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This message also was rejected before I went back to the old version: 

  From: steve.cole@genie.geis.com
  Date: Sat, 26 Aug 95 00:38:00 UTC
  To: dinosaur@lepomis.psych.upenn.edu
  Subject: NEW HOMINID

  It's not a dino, but it was interesting, so here it is (all of it):
  Early human migrated to Europe sooner than thought
   By Joanne Kenen

  WASHINGTON (Reuter) - Archeological findings in northern Spain
  strongly suggest that early humans migrated to Europe far earlier
  than previously believed, scientists said Thursday.
   A site in Spain called Gran Dolina, part of a honeycomb of
  limestone caves at Atapuerca, was the site of early bones and stone
  tools that date back 780,000 years -- about 250,000 years earlier
  than human ancestors were believed to have found their way to
   A description of the findings and the geological techniques used to
  date them appear in twin papers in Friday's edition of the journal
   "This has enormous implications for human evolution in Europe,"
  Josep Pares, a geomagnetist at the Institute of Earth Sciences in
  Barcelona and guest researcher at the University of Michigan, said
  in a telephone interview from Ann Arbor.
   Anthropologists generally agree that human life originated in
  Africa and that early humans or hominids began migrating to Asia and
  the Middle East about 1.5 million years ago.
   Until this find, no archaeological sites in Europe were believed to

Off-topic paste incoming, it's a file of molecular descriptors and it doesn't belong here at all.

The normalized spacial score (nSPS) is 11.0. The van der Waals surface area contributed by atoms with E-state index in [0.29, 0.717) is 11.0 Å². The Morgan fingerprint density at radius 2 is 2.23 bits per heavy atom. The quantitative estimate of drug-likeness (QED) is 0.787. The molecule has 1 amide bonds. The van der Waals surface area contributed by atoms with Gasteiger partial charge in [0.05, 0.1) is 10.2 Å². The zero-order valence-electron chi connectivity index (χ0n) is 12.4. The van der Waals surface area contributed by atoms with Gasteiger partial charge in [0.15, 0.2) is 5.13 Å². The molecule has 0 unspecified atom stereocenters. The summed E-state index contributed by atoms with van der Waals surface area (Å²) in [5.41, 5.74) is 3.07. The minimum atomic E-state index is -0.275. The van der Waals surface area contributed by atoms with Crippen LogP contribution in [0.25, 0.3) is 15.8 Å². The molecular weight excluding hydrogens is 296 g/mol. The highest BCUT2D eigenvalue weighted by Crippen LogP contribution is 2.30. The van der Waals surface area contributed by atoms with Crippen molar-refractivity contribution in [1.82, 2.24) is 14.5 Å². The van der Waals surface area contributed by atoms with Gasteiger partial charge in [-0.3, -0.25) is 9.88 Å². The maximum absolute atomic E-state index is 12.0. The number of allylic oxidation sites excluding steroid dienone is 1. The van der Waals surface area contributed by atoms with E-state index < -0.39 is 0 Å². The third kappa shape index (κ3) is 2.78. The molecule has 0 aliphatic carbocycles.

be more than a half-million years old.
   The early human bones appear very primitive and might be a new
  species of distant ancestors of the better known Neanderthals who
  inhabited Europe hundreds of thousands of years later, wrote Eudald
  Carbonell of the University of Tarragona, a team leader and
  co-author of the study.
   "Enlargement of the sample in the future may result in naming of a
  new species," he wrote.
   The stone tools were also more primitive than the hand axes early
  humans were making in Africa at that time.
   The fragmented remains represent at least four early humans, or
  hominids, including an adolescent and a child.
   If the dates hold up to further study and analysis by others, the
  researchers said the implications are enormous.
   "We now have good dates, hominids, tools, and fauna where we had
  nothing before. We've gone from zero to 100 percent," Clark Howell,
  an anthropologist at the University of California at Berkeley, told
   Even these researchers at first did not suspect quite how old Gran
  Dolina was until Pares did a more elaborate study of the
  magnetization of 11 layers of rocks that create a geological
  calender in the earth.
   "The archeologists were finding so many human remains, they asked
  me to restudy this," he said.
  That's all the info I have.